3. Nevin Aladağ, Resonator, 2018; wood, paint, metal, harp, chimes, drums, didgeridoos, leather, and acoustic guitar, bass guitar, and mandolin mechanisms and strings, 123 5/8 x 95 1/4 x 89 3/4 in. (314 x 242 x 228 cm); courtesy the artist and Wentrup, Berlin; © Nevin Aladağ

Taking an expansive view of kinship, Resonator incorporates components of musical instruments into heterogeneous sculptures capable of making sound. The first and largest work from the series, itself titled Resonator (2018, fig. 3), juxtaposes different sections of the orchestra—as well as multiple geographies and traditions—to produce a single complex yet unified form. Just over ten feet tall, it joins string, percussion, and wind instruments: A hollow horizontal cylinder radiates a variety of drums, while a pyramid mounted to its face brings together the strings of a mandolin and bass and acoustic guitars. This compound rests atop a square base skirted by a fringe of metal chimes, and a pair of didgeridoos extend into the space above. The relationships among the work’s discrete parts and the ways they fit and sound together challenge and expand their individuality and their sonic potentials.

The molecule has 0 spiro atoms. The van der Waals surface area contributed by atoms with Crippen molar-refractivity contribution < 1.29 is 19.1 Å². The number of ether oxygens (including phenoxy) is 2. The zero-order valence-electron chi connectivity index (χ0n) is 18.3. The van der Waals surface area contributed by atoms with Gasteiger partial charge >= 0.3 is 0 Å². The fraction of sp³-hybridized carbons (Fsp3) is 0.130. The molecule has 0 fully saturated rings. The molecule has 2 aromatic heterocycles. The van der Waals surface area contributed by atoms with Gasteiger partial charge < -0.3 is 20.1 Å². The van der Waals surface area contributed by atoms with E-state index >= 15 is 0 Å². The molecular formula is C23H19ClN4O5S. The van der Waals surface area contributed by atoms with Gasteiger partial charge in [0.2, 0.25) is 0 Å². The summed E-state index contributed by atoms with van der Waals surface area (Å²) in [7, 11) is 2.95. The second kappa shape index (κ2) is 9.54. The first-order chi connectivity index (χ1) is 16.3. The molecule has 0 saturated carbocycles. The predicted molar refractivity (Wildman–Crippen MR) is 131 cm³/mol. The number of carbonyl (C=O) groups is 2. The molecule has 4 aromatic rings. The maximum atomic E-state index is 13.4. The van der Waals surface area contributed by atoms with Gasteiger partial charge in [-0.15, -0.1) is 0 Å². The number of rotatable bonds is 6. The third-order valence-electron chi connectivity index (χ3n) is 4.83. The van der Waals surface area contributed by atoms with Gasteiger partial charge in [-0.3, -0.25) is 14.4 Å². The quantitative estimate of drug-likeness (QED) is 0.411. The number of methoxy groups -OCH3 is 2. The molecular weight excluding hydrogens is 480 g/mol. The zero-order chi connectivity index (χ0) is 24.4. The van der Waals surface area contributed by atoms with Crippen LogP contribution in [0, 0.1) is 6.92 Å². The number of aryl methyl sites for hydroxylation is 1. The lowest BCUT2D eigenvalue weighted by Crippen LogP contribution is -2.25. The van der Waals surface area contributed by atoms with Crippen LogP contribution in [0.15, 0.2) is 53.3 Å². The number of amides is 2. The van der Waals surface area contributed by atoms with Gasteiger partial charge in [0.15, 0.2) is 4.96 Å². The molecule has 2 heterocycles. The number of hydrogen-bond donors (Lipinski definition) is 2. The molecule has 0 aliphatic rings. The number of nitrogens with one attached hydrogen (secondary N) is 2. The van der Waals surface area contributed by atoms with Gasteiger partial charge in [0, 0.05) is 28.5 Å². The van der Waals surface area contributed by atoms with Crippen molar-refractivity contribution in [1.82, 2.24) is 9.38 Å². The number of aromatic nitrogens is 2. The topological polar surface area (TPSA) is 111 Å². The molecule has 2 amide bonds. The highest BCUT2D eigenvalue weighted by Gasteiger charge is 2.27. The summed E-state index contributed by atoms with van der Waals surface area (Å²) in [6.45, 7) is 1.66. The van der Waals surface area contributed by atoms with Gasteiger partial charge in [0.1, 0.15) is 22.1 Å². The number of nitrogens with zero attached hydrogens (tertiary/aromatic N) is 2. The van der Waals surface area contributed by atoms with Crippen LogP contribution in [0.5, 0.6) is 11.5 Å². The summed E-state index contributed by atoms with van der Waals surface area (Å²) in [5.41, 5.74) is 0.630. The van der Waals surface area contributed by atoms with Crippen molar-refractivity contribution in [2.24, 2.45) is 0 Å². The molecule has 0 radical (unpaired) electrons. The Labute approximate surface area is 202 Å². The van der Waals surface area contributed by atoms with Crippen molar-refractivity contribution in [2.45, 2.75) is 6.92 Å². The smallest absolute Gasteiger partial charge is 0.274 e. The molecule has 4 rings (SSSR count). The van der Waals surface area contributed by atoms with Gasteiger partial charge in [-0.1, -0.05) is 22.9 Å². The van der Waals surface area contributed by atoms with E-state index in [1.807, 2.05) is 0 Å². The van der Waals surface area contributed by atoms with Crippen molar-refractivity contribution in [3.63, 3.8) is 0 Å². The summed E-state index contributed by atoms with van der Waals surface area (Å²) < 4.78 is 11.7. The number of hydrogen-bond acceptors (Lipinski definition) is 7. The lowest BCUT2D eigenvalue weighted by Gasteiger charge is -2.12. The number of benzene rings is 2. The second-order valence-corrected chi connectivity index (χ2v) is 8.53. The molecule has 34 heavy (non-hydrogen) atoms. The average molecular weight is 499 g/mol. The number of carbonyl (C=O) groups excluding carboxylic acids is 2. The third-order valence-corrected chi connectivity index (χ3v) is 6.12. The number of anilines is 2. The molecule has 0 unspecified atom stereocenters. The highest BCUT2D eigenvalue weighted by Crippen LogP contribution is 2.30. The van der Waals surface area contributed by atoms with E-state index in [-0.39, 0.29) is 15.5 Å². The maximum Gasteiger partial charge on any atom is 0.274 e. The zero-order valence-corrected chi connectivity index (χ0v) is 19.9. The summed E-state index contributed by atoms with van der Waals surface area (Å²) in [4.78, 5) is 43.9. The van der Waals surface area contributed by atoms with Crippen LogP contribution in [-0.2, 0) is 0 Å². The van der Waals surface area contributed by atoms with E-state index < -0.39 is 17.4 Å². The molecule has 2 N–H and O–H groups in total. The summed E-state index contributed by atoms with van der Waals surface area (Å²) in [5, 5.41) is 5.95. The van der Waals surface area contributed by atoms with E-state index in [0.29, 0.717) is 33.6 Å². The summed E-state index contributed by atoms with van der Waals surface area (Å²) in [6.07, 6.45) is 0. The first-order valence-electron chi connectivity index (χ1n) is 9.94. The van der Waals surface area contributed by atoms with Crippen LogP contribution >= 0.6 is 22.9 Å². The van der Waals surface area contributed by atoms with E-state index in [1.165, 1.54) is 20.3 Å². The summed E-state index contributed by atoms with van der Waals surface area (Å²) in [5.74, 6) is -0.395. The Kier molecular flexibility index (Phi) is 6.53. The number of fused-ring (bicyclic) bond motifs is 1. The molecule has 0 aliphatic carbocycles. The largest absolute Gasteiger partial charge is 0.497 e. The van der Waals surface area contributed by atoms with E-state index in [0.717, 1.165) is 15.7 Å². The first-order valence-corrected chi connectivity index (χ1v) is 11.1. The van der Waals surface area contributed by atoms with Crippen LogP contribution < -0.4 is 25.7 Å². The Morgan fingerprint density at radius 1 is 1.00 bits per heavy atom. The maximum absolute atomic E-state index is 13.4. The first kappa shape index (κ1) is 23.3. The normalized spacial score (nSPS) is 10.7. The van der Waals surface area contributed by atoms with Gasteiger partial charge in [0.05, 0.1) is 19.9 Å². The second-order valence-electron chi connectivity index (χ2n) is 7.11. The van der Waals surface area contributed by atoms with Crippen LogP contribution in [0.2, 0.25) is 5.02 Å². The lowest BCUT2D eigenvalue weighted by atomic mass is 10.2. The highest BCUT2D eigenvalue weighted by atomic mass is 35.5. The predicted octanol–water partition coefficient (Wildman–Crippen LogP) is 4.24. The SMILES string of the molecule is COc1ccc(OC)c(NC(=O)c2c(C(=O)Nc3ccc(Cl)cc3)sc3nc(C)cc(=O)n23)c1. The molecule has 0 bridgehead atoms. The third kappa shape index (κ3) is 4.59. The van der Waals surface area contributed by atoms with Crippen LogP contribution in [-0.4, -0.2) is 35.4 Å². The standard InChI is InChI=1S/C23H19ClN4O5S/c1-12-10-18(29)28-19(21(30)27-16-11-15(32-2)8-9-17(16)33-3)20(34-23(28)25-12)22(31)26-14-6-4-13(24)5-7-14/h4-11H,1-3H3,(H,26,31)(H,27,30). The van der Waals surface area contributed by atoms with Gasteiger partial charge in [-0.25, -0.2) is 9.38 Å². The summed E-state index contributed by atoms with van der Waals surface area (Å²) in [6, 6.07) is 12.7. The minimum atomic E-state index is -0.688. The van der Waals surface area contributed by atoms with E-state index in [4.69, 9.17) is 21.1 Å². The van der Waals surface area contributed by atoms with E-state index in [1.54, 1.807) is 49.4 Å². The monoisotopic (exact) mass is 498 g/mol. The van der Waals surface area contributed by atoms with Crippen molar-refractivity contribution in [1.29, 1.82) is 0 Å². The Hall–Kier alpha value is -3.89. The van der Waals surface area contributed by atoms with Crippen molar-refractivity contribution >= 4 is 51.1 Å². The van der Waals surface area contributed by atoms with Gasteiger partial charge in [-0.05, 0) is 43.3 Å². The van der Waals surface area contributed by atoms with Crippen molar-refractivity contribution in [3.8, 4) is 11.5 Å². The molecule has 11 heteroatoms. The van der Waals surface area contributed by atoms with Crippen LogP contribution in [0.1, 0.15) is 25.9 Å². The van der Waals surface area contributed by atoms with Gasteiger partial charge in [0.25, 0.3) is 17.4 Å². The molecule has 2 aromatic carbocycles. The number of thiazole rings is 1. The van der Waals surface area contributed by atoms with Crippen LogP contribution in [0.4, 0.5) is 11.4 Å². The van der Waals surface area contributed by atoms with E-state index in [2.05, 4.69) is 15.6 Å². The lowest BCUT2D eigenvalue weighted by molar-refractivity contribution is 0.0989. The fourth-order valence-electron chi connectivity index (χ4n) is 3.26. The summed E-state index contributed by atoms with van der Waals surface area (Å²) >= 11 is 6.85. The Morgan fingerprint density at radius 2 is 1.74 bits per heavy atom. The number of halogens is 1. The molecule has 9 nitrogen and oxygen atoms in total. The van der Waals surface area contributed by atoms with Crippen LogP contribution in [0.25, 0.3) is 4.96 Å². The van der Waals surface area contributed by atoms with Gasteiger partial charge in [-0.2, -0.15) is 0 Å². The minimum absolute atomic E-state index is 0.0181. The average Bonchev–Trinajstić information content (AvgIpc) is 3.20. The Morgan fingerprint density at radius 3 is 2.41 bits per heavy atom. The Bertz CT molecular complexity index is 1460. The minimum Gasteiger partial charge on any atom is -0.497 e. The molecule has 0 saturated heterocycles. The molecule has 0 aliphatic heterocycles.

With the didgeridoos reaching skyward, the structure resembles a beacon—a tower of transmission for the polyglot sounds of a hybrid social and cultural order. By recalling an architectural construction, the work and its location become a site, its emission and amplification of sound beckoning people forth, gathering a community, perhaps marking a time or an event. As the philosopher and media historian John Durham Peters has noted, towers “can be seen and heard from great distances. . . . Carillons, minarets, pulpits, lifeguard stands, and radio and television antennas all show that a small vertical investment yields circumferential dividends.”1 Tall structures with the capacity to broadcast sound—whether bell towers or the Eiffel Tower—have served powerful functions throughout history in organizing and upholding nations, religions, and commerce.2 Resonator alludes to these functions and histories as a tower of many noises and resonances that both call out to and transmit the sounds of new alliances.